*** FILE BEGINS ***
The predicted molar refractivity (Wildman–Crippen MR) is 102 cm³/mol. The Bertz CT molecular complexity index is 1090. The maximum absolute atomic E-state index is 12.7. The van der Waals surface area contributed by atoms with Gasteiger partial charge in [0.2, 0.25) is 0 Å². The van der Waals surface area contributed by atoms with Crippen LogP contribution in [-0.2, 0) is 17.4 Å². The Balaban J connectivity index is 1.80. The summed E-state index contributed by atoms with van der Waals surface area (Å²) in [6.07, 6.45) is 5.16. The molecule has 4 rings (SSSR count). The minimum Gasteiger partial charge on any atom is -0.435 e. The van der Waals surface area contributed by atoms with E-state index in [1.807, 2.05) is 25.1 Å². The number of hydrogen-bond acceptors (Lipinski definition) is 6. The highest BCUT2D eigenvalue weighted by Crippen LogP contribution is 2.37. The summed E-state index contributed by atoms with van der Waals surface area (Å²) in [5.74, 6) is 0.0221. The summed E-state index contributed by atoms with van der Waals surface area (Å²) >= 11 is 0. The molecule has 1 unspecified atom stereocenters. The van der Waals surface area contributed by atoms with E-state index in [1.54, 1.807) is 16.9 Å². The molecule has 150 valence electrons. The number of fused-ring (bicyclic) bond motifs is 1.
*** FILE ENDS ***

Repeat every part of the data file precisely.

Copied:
The predicted molar refractivity (Wildman–Crippen MR) is 102 cm³/mol. The Bertz CT molecular complexity index is 1090. The maximum absolute atomic E-state index is 12.7. The van der Waals surface area contributed by atoms with Gasteiger partial charge in [0.2, 0.25) is 0 Å². The van der Waals surface area contributed by atoms with Crippen LogP contribution in [-0.2, 0) is 17.4 Å². The Balaban J connectivity index is 1.80. The summed E-state index contributed by atoms with van der Waals surface area (Å²) in [6.07, 6.45) is 5.16. The molecule has 4 rings (SSSR count). The minimum Gasteiger partial charge on any atom is -0.435 e. The van der Waals surface area contributed by atoms with E-state index in [1.807, 2.05) is 25.1 Å². The number of hydrogen-bond acceptors (Lipinski definition) is 6. The highest BCUT2D eigenvalue weighted by Crippen LogP contribution is 2.37. The summed E-state index contributed by atoms with van der Waals surface area (Å²) in [5.74, 6) is 0.0221. The summed E-state index contributed by atoms with van der Waals surface area (Å²) >= 11 is 0. The molecule has 1 unspecified atom stereocenters. The van der Waals surface area contributed by atoms with E-state index in [1.54, 1.807) is 16.9 Å². The molecule has 150 valence electrons. The number of fused-ring (bicyclic) bond motifs is 1.